On one hand, A Prayer for Owen Meany is a classic coming-of-age story, albeit with more than a few unique quirks and twists. The whole novel is narrated by John as an older man, reflecting upon the period of his life from early adolescence to early adulthood. Like so many other coming-of-age novels, we follow two friends – John and Owen – as they lose their innocence and start to understand the world in new and complicated ways. We see them develop from children to young men, and we witness the ways in which their perceptions of the world take shape.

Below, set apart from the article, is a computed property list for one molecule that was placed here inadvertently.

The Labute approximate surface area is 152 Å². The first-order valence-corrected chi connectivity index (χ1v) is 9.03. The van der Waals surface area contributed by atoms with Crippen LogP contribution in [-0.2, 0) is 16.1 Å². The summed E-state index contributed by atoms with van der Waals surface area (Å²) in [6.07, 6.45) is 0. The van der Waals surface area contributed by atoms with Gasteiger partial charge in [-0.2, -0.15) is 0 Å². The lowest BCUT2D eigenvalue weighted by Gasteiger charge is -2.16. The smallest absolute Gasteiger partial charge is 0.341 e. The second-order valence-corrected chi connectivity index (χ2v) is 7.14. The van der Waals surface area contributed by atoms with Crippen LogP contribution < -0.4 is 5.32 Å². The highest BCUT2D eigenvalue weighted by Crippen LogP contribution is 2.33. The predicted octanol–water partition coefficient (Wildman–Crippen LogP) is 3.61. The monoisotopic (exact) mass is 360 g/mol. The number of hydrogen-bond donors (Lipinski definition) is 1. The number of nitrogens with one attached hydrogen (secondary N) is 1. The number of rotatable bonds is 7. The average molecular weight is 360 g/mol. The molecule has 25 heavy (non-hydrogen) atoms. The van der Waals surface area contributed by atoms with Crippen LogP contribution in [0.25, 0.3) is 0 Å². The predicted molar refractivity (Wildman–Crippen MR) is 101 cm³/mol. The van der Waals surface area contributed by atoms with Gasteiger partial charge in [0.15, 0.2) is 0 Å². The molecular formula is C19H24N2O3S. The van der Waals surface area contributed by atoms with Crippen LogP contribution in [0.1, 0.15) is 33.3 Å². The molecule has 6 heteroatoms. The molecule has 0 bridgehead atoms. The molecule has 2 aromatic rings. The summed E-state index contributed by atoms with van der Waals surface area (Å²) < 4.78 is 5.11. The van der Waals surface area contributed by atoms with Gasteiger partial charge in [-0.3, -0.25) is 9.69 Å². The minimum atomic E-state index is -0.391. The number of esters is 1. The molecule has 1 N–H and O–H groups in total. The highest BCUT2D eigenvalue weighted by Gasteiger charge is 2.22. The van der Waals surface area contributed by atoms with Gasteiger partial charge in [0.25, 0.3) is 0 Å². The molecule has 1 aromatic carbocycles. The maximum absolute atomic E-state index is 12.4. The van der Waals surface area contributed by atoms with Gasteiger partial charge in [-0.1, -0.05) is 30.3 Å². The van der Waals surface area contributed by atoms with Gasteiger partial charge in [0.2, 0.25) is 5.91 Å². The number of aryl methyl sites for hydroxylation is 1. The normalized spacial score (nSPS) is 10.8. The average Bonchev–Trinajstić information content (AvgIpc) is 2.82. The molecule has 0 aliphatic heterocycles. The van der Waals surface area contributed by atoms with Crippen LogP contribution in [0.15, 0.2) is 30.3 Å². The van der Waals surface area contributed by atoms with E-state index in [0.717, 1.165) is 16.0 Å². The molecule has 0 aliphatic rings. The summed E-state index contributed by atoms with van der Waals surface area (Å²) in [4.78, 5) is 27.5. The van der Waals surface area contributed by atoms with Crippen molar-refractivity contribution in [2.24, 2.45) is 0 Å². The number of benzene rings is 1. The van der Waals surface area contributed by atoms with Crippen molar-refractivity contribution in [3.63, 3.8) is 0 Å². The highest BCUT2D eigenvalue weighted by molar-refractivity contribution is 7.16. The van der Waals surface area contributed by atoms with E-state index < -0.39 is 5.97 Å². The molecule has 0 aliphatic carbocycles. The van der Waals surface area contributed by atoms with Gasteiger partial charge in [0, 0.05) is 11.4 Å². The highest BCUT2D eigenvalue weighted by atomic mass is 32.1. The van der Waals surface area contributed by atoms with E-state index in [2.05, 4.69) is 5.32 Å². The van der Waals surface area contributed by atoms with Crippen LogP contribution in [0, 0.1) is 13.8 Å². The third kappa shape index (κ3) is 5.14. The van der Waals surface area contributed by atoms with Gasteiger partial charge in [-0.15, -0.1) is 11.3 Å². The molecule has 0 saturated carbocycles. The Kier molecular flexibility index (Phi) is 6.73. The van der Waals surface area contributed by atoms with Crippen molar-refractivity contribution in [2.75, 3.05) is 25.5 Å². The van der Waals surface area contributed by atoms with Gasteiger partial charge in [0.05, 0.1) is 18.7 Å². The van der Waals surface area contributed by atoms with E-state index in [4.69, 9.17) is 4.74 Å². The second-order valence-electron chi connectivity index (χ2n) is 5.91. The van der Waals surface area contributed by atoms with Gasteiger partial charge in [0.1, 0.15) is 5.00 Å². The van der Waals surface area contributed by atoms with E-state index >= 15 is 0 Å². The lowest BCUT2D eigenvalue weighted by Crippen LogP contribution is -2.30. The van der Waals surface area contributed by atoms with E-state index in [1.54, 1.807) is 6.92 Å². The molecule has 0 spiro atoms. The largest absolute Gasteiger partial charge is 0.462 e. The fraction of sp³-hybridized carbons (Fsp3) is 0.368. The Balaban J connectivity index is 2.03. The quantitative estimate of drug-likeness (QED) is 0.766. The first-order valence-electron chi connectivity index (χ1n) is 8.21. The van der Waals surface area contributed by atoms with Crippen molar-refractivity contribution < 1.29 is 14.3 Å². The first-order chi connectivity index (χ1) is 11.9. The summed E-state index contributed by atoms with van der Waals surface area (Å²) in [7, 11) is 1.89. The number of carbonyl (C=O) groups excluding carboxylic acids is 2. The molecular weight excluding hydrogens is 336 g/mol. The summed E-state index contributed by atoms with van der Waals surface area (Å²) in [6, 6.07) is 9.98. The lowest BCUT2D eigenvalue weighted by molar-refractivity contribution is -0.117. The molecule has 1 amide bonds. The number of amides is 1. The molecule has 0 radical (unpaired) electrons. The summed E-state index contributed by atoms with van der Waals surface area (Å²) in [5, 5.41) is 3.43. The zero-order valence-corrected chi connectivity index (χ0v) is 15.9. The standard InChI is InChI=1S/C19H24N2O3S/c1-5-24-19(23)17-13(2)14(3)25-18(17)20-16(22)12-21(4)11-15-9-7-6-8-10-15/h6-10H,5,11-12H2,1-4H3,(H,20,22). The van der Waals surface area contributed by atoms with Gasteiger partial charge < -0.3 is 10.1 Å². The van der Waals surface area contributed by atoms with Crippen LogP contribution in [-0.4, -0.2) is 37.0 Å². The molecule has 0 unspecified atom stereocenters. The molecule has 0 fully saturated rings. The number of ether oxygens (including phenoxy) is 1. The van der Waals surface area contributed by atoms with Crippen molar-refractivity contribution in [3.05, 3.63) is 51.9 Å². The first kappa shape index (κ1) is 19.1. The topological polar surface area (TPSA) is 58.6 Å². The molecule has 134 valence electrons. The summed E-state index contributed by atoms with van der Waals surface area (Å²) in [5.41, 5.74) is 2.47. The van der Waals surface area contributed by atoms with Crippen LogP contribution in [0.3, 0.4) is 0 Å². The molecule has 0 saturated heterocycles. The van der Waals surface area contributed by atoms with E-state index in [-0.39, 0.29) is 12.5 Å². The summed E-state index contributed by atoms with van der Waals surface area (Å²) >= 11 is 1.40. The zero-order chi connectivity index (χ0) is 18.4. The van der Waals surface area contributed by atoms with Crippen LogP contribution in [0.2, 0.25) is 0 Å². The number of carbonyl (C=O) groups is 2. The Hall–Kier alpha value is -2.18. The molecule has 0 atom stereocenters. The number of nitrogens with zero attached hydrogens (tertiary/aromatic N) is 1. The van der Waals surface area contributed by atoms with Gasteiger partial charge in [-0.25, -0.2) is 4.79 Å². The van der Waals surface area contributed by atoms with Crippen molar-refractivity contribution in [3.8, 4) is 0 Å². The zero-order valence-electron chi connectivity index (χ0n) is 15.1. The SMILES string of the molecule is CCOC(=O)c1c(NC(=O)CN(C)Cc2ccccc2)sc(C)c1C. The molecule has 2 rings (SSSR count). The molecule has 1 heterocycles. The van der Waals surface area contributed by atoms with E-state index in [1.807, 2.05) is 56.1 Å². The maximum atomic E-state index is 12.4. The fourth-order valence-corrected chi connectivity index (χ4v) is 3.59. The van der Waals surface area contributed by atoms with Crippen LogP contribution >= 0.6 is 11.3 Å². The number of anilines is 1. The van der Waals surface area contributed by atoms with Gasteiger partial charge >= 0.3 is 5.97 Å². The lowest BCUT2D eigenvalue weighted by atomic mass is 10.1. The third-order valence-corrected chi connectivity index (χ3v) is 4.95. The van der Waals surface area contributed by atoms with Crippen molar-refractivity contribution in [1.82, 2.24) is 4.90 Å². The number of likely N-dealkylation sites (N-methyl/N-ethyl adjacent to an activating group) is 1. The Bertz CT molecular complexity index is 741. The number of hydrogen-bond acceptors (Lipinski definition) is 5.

Still, there's a lot more going on in this novel than the transition from childhood to adulthood. The novel moves along a very specific path, and this path is pretty much determined by Owen Meany's sense of mission and purpose. Owen is convinced that he is "God's Instrument," starting when he "accidentally" kills John's mother by hitting a foul ball that subsequently hits her in the head (we say "accidentally" in quotation marks because Owen, as you probably noticed, doesn't believe in accidents – everything, according to him, is meant to be the way it is). Owen knows that he has some specific duty to fulfill in his life, but he doesn't know exactly what it is – he only knows that he has a purpose. The novel takes us along on Owen's journey to figure out exactly how a bunch of disparate events in his life combine in order to create the one big moment through which he will fulfill his destiny.